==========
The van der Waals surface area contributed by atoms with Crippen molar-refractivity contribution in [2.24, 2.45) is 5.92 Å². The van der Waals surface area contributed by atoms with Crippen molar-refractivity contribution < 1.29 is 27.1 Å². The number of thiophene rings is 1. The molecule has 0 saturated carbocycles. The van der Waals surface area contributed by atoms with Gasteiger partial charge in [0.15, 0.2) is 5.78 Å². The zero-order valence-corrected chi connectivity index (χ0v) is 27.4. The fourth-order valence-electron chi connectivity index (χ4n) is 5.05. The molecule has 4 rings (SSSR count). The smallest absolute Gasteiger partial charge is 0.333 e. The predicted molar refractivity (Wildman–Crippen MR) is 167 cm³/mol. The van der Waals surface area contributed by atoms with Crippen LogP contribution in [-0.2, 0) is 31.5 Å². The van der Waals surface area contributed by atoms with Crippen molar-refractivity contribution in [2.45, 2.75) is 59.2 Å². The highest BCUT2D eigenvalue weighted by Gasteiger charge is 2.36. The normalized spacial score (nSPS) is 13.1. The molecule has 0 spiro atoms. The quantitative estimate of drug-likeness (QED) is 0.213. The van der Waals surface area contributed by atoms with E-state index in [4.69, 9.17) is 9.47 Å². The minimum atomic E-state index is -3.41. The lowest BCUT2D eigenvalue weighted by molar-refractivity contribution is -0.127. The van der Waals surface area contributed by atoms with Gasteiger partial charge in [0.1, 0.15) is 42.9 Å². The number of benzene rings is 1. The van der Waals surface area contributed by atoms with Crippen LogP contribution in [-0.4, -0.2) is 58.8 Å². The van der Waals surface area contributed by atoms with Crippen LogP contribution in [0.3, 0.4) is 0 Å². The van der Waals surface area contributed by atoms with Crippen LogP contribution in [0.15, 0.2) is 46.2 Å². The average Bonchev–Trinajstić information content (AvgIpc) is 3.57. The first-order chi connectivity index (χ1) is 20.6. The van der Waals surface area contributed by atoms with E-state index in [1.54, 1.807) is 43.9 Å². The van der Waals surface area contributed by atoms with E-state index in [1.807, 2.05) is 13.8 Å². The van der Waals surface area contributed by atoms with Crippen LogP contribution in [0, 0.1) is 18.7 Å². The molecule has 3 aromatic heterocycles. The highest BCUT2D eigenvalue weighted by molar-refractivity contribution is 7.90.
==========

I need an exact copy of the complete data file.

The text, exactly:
The van der Waals surface area contributed by atoms with Crippen molar-refractivity contribution in [2.24, 2.45) is 5.92 Å². The van der Waals surface area contributed by atoms with Crippen molar-refractivity contribution < 1.29 is 27.1 Å². The number of thiophene rings is 1. The molecule has 0 saturated carbocycles. The van der Waals surface area contributed by atoms with Gasteiger partial charge in [0.15, 0.2) is 5.78 Å². The zero-order valence-corrected chi connectivity index (χ0v) is 27.4. The fourth-order valence-electron chi connectivity index (χ4n) is 5.05. The molecule has 4 rings (SSSR count). The smallest absolute Gasteiger partial charge is 0.333 e. The predicted molar refractivity (Wildman–Crippen MR) is 167 cm³/mol. The van der Waals surface area contributed by atoms with Crippen LogP contribution in [-0.2, 0) is 31.5 Å². The van der Waals surface area contributed by atoms with Crippen molar-refractivity contribution in [2.45, 2.75) is 59.2 Å². The highest BCUT2D eigenvalue weighted by Gasteiger charge is 2.36. The normalized spacial score (nSPS) is 13.1. The molecule has 0 spiro atoms. The quantitative estimate of drug-likeness (QED) is 0.213. The van der Waals surface area contributed by atoms with E-state index in [4.69, 9.17) is 9.47 Å². The minimum atomic E-state index is -3.41. The lowest BCUT2D eigenvalue weighted by molar-refractivity contribution is -0.127. The van der Waals surface area contributed by atoms with Gasteiger partial charge in [0.1, 0.15) is 42.9 Å². The number of benzene rings is 1. The van der Waals surface area contributed by atoms with Crippen LogP contribution in [-0.4, -0.2) is 58.8 Å². The van der Waals surface area contributed by atoms with Crippen LogP contribution in [0.3, 0.4) is 0 Å². The van der Waals surface area contributed by atoms with Crippen LogP contribution in [0.15, 0.2) is 46.2 Å². The average Bonchev–Trinajstić information content (AvgIpc) is 3.57. The first-order chi connectivity index (χ1) is 20.6. The van der Waals surface area contributed by atoms with E-state index in [1.54, 1.807) is 43.9 Å². The van der Waals surface area contributed by atoms with E-state index in [1.807, 2.05) is 13.8 Å². The van der Waals surface area contributed by atoms with Crippen LogP contribution in [0, 0.1) is 18.7 Å². The molecule has 3 aromatic heterocycles. The highest BCUT2D eigenvalue weighted by molar-refractivity contribution is 7.90.